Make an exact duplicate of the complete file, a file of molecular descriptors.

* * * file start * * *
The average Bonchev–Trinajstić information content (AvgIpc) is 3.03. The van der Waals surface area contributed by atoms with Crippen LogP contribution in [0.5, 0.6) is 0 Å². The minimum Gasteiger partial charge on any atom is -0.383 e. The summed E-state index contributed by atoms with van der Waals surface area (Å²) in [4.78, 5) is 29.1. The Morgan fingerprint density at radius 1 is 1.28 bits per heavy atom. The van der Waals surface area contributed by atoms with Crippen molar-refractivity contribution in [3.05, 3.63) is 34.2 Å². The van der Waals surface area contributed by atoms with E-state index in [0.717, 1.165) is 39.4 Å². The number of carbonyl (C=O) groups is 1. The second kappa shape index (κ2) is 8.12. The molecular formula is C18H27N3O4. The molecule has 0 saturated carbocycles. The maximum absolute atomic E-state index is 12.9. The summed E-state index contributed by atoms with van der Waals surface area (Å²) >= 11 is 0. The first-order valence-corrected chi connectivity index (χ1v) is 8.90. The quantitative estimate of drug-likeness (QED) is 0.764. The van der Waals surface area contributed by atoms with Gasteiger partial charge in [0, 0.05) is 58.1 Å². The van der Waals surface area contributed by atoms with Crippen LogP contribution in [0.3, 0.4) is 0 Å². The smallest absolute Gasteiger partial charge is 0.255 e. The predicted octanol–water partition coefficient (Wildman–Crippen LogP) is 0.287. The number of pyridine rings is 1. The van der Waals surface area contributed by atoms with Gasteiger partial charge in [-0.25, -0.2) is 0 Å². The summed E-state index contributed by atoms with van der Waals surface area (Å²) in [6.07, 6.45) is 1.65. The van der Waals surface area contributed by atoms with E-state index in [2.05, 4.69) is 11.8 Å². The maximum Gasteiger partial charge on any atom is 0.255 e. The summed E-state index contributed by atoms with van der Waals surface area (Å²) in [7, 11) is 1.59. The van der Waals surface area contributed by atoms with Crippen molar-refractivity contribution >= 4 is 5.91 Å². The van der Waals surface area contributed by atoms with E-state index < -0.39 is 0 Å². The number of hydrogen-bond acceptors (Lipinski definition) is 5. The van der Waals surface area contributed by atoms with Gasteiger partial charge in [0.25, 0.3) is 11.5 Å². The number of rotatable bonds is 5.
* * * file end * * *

The average Bonchev–Trinajstić information content (AvgIpc) is 3.03. The van der Waals surface area contributed by atoms with Crippen LogP contribution in [0.5, 0.6) is 0 Å². The minimum Gasteiger partial charge on any atom is -0.383 e. The summed E-state index contributed by atoms with van der Waals surface area (Å²) in [4.78, 5) is 29.1. The Morgan fingerprint density at radius 1 is 1.28 bits per heavy atom. The van der Waals surface area contributed by atoms with Crippen molar-refractivity contribution in [3.05, 3.63) is 34.2 Å². The van der Waals surface area contributed by atoms with E-state index in [0.717, 1.165) is 39.4 Å². The number of carbonyl (C=O) groups is 1. The second kappa shape index (κ2) is 8.12. The molecular formula is C18H27N3O4. The molecule has 0 saturated carbocycles. The maximum absolute atomic E-state index is 12.9. The summed E-state index contributed by atoms with van der Waals surface area (Å²) >= 11 is 0. The first-order valence-corrected chi connectivity index (χ1v) is 8.90. The quantitative estimate of drug-likeness (QED) is 0.764. The van der Waals surface area contributed by atoms with Gasteiger partial charge in [0, 0.05) is 58.1 Å². The van der Waals surface area contributed by atoms with Crippen LogP contribution in [0.3, 0.4) is 0 Å². The smallest absolute Gasteiger partial charge is 0.255 e. The predicted octanol–water partition coefficient (Wildman–Crippen LogP) is 0.287. The number of pyridine rings is 1. The van der Waals surface area contributed by atoms with Gasteiger partial charge in [-0.25, -0.2) is 0 Å². The summed E-state index contributed by atoms with van der Waals surface area (Å²) in [6.07, 6.45) is 1.65. The van der Waals surface area contributed by atoms with E-state index in [2.05, 4.69) is 11.8 Å². The maximum Gasteiger partial charge on any atom is 0.255 e. The summed E-state index contributed by atoms with van der Waals surface area (Å²) in [7, 11) is 1.59. The van der Waals surface area contributed by atoms with Crippen molar-refractivity contribution >= 4 is 5.91 Å². The van der Waals surface area contributed by atoms with E-state index < -0.39 is 0 Å². The number of hydrogen-bond acceptors (Lipinski definition) is 5. The van der Waals surface area contributed by atoms with Gasteiger partial charge in [0.25, 0.3) is 11.5 Å². The number of rotatable bonds is 5.